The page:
Activities planned:

    • Distribution of tarpaulin sheets as temporary shelter material for 50,000 families in the most severely affected districts.

Expected result:

    • 50,000 most flood affected families are provided with temporary shelter material.
  1. Distribution of basic food and non-food items

Objective: To provide non food items to 50,000 families most affected by the flood.


    • Distribution of non food items to the 50,000 flood affected families.

Expected result

    • 50,000 families are provided with non food items.
  1. Health and care

Objective: Prevent health of the people in the flood affected areas by promoting the use of mosquito nets and by disseminating good hygiene practises.


    • Distribution of Mosquito nets to 50,000 families.
    • Dissemination of information on maintaining hygiene, sanitation and preventive diseases amongst the flood affected population.

Expected results:

    • 50,000 flood affected families are provided with mosquito nets.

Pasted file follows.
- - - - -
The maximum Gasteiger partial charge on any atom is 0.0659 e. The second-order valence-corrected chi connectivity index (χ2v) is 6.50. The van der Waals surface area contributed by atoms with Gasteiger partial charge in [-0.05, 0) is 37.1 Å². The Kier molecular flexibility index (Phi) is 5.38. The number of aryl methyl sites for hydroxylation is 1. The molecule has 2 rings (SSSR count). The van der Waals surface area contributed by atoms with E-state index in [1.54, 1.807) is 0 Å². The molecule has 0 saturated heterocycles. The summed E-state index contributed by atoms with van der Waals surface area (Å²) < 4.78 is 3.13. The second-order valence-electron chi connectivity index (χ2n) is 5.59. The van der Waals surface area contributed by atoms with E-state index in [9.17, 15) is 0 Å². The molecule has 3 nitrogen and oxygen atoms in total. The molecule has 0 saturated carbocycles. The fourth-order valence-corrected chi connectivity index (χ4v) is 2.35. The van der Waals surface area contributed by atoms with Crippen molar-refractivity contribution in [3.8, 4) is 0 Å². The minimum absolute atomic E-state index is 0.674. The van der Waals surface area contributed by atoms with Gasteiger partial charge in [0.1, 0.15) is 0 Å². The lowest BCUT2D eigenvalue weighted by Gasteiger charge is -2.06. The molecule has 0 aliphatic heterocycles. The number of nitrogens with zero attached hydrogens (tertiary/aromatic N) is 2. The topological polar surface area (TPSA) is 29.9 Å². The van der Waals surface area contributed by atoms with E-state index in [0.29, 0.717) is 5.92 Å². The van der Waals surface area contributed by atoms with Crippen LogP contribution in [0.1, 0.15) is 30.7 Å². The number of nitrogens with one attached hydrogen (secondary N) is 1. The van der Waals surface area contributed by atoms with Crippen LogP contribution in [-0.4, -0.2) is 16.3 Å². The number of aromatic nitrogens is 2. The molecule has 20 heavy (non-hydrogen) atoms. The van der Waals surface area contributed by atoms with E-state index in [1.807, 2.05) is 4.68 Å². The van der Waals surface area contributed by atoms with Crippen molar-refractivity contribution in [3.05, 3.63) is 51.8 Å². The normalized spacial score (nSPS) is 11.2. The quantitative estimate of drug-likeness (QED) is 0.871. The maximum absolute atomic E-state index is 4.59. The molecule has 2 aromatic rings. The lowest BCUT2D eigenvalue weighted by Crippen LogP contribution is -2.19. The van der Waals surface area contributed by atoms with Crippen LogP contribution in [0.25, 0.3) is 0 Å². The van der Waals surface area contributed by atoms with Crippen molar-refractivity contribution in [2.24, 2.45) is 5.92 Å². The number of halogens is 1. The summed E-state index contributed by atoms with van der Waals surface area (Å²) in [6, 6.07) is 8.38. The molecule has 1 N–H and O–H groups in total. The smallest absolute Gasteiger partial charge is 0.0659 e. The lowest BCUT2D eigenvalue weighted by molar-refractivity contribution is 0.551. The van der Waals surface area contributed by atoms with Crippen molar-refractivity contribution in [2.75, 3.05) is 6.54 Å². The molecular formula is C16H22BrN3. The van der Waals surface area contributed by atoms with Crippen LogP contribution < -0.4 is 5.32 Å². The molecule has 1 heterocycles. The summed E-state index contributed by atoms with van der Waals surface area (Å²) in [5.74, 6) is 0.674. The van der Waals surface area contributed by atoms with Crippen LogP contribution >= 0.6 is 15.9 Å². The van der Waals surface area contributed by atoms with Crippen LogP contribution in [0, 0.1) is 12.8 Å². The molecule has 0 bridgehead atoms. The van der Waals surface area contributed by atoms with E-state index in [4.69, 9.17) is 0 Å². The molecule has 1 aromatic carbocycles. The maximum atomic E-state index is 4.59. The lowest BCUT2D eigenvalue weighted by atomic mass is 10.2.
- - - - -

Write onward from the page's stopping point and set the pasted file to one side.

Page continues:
1.  Water and sanitation

Objective: To reduce the risk of water borne and water related diseases through the provision of safe water and sanitation


    • Training of volunteers on the disinfection of bore wells, house hold water treatment and storage of safe drinking water
    • Disinfection of bore wells by the volunteers in 10 Districts of Bihar,
    • Dissemination of messages on household water treatment and storage of safe drinking water by the volunteers.

Expected results

    • Drinking water sources (bore wells) have been disinfected by volunteers.
    • The most affected communities are aware and practicing the household water treatments and safe drinking water storage methods.
    • Reduction in risk of water borne diseases.

Target population per intervention

Sr. No.



Beneficiary Families

1 Assam Family packs including tarpaulin and mosquito nets 8,000
2 Bihar Family packs including tarpaulin and mosquito nets 30,000
3 Uttar Pradesh Family packs including tarpaulin and mosquito net 5,000
4 Punjab Family packs including tarpaulin and mosquito net 2000
5 West Bengal Family packs including tarpaulin and mosquito net 5000

Partnerships and coordination

A mechanism has been established for the regular information sharing with in country PNSs, IFRC and ICRC.

Close coordination with government authorities is also being maintained in order to avoid duplication and to efficiently use the available resources. IRCS Bihar state branch has a pre-established partnership with UNICEF which is facilitating the sharing of resources at state level.

Domestic Appeal Budget:

Note: The above budget includes replenishment of stocks already released for the distribution